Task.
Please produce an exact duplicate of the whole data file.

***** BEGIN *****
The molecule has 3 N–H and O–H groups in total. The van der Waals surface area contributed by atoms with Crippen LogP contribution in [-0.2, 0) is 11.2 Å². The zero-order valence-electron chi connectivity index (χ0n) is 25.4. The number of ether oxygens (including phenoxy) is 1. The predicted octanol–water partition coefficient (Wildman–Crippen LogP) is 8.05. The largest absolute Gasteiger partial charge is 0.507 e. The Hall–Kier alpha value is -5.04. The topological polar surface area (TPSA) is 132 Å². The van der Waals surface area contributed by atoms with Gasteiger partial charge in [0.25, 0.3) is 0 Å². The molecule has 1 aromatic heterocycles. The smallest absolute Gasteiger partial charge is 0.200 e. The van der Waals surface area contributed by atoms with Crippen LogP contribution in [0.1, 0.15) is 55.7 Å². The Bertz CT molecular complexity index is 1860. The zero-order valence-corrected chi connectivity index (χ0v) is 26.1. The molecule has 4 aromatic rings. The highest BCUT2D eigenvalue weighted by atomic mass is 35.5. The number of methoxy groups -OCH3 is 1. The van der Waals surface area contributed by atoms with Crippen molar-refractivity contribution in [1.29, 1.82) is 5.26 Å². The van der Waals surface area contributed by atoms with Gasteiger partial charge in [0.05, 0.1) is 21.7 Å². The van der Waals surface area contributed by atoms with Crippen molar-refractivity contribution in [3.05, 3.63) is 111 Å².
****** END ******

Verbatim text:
The molecule has 3 N–H and O–H groups in total. The van der Waals surface area contributed by atoms with Crippen LogP contribution in [-0.2, 0) is 11.2 Å². The zero-order valence-electron chi connectivity index (χ0n) is 25.4. The number of ether oxygens (including phenoxy) is 1. The predicted octanol–water partition coefficient (Wildman–Crippen LogP) is 8.05. The largest absolute Gasteiger partial charge is 0.507 e. The Hall–Kier alpha value is -5.04. The topological polar surface area (TPSA) is 132 Å². The van der Waals surface area contributed by atoms with Gasteiger partial charge in [0.25, 0.3) is 0 Å². The molecule has 1 aromatic heterocycles. The smallest absolute Gasteiger partial charge is 0.200 e. The van der Waals surface area contributed by atoms with Crippen LogP contribution in [0.1, 0.15) is 55.7 Å². The Bertz CT molecular complexity index is 1860. The zero-order valence-corrected chi connectivity index (χ0v) is 26.1. The molecule has 4 aromatic rings. The highest BCUT2D eigenvalue weighted by atomic mass is 35.5. The number of methoxy groups -OCH3 is 1. The van der Waals surface area contributed by atoms with Crippen molar-refractivity contribution in [1.29, 1.82) is 5.26 Å². The van der Waals surface area contributed by atoms with Gasteiger partial charge in [0.05, 0.1) is 21.7 Å². The van der Waals surface area contributed by atoms with Crippen molar-refractivity contribution in [3.05, 3.63) is 111 Å².